Sources: Adm. McRaven offered Chancellor job has learned from two well-placed sources that Adm. William McRaven, a Texas graduate who led the mission that took out Osama Bin Laden, has been offered the job of Texas chancellor, replacing Francisco Cigarroa.

McRaven is expected to accept the job, the sources said.

The tough-minded leadership and consensus-building abilities of McRaven, 58, were ultimately the deciding factors in the UT regents board's selection of McRaven, one source said.

But another high-ranking source said no deal had yet been completed with McRaven.

Richard Fisher, president and CEO of the Dallas Federal Reserve Bank, was also a finalist for the UT chancellor's job, the sources said.

McRaven would take over as chancellor after a tumultuous three years in which school president Bill Powers, Cigarroa and Texas regents could never seem to get on the same page. It resulted in seemingly constant acrimony. 

Cigarroa announced in February he planned to return to surgery as head of Pediatric Transplant Surgery at the UT Health and Sciences Center in San Antonio when UT regents found his replacement.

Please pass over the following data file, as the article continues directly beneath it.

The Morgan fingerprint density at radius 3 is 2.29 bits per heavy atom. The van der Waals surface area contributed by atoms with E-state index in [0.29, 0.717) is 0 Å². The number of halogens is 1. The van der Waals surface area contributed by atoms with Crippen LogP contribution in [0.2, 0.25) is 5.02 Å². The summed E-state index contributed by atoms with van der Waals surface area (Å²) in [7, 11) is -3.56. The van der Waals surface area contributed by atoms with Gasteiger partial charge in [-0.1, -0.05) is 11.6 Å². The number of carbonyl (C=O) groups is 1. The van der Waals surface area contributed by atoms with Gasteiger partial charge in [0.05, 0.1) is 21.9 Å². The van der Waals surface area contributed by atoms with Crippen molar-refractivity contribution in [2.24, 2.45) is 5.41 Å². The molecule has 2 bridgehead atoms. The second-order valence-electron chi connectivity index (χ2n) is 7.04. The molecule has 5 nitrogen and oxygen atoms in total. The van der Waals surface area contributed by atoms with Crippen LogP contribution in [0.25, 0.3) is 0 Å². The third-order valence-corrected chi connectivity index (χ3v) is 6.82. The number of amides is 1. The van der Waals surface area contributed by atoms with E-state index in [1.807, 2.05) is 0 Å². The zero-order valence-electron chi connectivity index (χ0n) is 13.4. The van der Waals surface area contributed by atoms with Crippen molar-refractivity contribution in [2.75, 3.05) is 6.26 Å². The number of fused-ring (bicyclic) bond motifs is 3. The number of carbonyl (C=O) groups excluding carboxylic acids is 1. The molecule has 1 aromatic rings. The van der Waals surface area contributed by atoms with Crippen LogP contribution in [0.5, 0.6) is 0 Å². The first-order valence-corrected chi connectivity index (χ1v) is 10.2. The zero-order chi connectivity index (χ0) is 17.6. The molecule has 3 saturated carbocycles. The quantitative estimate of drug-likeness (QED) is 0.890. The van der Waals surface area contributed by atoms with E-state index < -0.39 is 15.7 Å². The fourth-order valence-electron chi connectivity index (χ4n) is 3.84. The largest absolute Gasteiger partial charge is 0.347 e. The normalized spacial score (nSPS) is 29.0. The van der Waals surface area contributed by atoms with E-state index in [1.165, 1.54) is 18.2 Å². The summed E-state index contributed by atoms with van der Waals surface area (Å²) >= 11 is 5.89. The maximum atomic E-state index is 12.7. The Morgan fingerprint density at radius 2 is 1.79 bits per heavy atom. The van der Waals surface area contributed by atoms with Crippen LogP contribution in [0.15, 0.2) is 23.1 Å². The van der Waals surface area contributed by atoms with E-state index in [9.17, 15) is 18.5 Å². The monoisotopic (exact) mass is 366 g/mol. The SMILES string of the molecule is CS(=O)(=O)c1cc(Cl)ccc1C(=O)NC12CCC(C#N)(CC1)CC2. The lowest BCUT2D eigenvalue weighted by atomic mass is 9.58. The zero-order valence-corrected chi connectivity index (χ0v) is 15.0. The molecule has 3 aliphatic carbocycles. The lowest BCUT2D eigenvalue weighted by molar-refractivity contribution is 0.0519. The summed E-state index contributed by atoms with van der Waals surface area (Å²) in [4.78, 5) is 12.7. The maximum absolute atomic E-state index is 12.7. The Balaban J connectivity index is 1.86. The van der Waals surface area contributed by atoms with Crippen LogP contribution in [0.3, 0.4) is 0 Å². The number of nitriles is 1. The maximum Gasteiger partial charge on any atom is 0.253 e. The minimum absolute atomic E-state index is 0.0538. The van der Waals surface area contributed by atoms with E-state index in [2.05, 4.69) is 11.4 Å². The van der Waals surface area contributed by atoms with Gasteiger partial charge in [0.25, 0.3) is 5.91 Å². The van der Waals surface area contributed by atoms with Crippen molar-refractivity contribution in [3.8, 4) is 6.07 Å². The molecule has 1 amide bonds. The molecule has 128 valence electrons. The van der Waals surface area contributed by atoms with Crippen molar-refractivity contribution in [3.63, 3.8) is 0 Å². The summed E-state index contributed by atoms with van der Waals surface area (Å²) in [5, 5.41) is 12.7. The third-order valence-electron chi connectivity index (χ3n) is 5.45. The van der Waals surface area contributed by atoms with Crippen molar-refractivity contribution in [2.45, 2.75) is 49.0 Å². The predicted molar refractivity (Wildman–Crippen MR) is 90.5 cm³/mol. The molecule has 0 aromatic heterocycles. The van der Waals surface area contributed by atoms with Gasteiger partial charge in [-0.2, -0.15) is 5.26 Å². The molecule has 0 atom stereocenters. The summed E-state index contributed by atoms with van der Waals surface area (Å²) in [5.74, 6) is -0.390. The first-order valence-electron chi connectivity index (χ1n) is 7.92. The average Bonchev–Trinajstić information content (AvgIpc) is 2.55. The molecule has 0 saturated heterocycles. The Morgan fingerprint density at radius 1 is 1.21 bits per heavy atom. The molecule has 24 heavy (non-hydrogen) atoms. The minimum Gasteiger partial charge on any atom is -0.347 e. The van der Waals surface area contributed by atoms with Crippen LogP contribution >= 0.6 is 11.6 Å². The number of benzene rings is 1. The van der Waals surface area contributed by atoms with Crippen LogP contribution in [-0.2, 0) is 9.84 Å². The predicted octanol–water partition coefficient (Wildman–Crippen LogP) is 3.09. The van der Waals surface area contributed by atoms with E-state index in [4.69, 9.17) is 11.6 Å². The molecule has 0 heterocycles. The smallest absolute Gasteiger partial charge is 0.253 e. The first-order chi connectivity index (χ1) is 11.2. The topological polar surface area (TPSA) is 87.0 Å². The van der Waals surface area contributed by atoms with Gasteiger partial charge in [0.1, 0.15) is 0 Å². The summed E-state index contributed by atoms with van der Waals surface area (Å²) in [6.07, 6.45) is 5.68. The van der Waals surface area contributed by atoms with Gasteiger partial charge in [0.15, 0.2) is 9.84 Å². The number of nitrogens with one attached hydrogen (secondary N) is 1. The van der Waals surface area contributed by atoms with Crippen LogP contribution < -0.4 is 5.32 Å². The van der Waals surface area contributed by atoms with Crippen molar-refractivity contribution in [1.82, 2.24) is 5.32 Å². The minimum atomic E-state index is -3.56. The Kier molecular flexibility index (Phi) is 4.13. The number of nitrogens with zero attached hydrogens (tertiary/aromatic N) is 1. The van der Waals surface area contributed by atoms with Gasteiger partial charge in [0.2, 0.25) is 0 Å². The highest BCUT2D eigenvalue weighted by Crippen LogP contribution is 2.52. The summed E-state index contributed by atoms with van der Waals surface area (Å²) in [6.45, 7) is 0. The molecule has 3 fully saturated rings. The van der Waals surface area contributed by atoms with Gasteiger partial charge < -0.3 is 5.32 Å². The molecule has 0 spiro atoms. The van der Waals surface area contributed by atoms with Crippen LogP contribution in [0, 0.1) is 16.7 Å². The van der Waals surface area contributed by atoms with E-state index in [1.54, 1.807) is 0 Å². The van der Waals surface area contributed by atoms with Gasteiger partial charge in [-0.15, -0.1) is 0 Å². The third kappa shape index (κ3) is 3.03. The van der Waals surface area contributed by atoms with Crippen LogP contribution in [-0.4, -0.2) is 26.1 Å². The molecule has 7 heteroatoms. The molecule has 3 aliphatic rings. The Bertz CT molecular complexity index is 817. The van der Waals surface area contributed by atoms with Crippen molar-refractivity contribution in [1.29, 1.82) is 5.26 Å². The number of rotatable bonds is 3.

"The leadership of Admiral McRaven is so universally respected, it's what this great university needs right now," one source told

McRaven attended Texas on a track scholarship before graduating in 1977 with a bachelor's degree in journalism.

A member of the Naval Reserve Officers Training Corps, McRaven earned a master's degree from the Naval Postgraduate School and went on to command every level of the U.S. special operations, including the Navy SEALS.

McRaven is credited with organizing and executing Operation Neptune Spear, the raid on Osama Bin Laden that ultimately led to Bin Laden's death.

McRaven delivered the 2014 commencement address at Texas, which has been viewed on YouTube more than 2.1 million times.

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